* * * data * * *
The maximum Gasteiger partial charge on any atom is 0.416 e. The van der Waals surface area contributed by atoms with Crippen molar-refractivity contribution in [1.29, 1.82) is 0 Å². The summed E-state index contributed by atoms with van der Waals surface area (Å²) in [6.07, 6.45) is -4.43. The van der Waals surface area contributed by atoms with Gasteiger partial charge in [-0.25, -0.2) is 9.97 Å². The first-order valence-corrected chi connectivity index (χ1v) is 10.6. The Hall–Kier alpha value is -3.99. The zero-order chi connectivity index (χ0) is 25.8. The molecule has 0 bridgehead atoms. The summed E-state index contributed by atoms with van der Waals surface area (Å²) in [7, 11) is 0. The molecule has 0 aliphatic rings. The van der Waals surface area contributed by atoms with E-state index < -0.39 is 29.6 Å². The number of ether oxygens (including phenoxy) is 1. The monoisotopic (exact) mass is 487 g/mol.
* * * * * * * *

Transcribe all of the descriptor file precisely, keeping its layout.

The maximum Gasteiger partial charge on any atom is 0.416 e. The van der Waals surface area contributed by atoms with Crippen molar-refractivity contribution in [1.29, 1.82) is 0 Å². The summed E-state index contributed by atoms with van der Waals surface area (Å²) in [6.07, 6.45) is -4.43. The van der Waals surface area contributed by atoms with Gasteiger partial charge in [-0.25, -0.2) is 9.97 Å². The first-order valence-corrected chi connectivity index (χ1v) is 10.6. The Hall–Kier alpha value is -3.99. The zero-order chi connectivity index (χ0) is 25.8. The molecule has 0 bridgehead atoms. The summed E-state index contributed by atoms with van der Waals surface area (Å²) in [7, 11) is 0. The molecule has 0 aliphatic rings. The van der Waals surface area contributed by atoms with E-state index < -0.39 is 29.6 Å². The number of ether oxygens (including phenoxy) is 1. The monoisotopic (exact) mass is 487 g/mol.